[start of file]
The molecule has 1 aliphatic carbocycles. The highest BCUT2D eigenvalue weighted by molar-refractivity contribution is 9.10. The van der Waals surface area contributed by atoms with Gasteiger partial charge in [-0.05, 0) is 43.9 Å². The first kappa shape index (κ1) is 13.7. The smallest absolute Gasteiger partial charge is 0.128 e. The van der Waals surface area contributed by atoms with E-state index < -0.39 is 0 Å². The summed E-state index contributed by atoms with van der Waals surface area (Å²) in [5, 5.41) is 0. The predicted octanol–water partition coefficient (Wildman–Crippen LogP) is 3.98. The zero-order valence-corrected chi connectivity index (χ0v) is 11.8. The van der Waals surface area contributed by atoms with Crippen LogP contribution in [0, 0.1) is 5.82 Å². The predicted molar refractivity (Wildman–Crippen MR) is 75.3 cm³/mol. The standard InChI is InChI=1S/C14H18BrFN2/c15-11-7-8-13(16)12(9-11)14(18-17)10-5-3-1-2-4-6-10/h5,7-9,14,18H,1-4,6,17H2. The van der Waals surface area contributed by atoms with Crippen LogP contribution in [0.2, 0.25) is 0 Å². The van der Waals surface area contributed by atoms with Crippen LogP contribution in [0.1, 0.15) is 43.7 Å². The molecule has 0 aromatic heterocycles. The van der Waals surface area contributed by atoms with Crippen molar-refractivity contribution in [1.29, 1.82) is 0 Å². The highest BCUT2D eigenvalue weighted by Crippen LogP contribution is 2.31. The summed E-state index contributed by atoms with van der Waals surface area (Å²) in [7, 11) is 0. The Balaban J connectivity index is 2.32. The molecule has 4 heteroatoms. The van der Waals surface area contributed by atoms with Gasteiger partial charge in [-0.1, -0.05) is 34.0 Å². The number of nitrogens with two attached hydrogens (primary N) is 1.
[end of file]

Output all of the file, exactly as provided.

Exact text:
The molecule has 1 aliphatic carbocycles. The highest BCUT2D eigenvalue weighted by molar-refractivity contribution is 9.10. The van der Waals surface area contributed by atoms with Gasteiger partial charge in [-0.05, 0) is 43.9 Å². The first kappa shape index (κ1) is 13.7. The smallest absolute Gasteiger partial charge is 0.128 e. The van der Waals surface area contributed by atoms with E-state index < -0.39 is 0 Å². The summed E-state index contributed by atoms with van der Waals surface area (Å²) in [5, 5.41) is 0. The predicted octanol–water partition coefficient (Wildman–Crippen LogP) is 3.98. The zero-order valence-corrected chi connectivity index (χ0v) is 11.8. The van der Waals surface area contributed by atoms with Crippen LogP contribution in [0, 0.1) is 5.82 Å². The predicted molar refractivity (Wildman–Crippen MR) is 75.3 cm³/mol. The standard InChI is InChI=1S/C14H18BrFN2/c15-11-7-8-13(16)12(9-11)14(18-17)10-5-3-1-2-4-6-10/h5,7-9,14,18H,1-4,6,17H2. The van der Waals surface area contributed by atoms with Crippen LogP contribution in [0.2, 0.25) is 0 Å². The van der Waals surface area contributed by atoms with Crippen LogP contribution in [0.1, 0.15) is 43.7 Å². The molecule has 0 aromatic heterocycles. The van der Waals surface area contributed by atoms with Crippen molar-refractivity contribution in [1.29, 1.82) is 0 Å². The highest BCUT2D eigenvalue weighted by Crippen LogP contribution is 2.31. The summed E-state index contributed by atoms with van der Waals surface area (Å²) in [7, 11) is 0. The Balaban J connectivity index is 2.32. The molecule has 4 heteroatoms. The van der Waals surface area contributed by atoms with Gasteiger partial charge in [-0.1, -0.05) is 34.0 Å². The number of nitrogens with two attached hydrogens (primary N) is 1.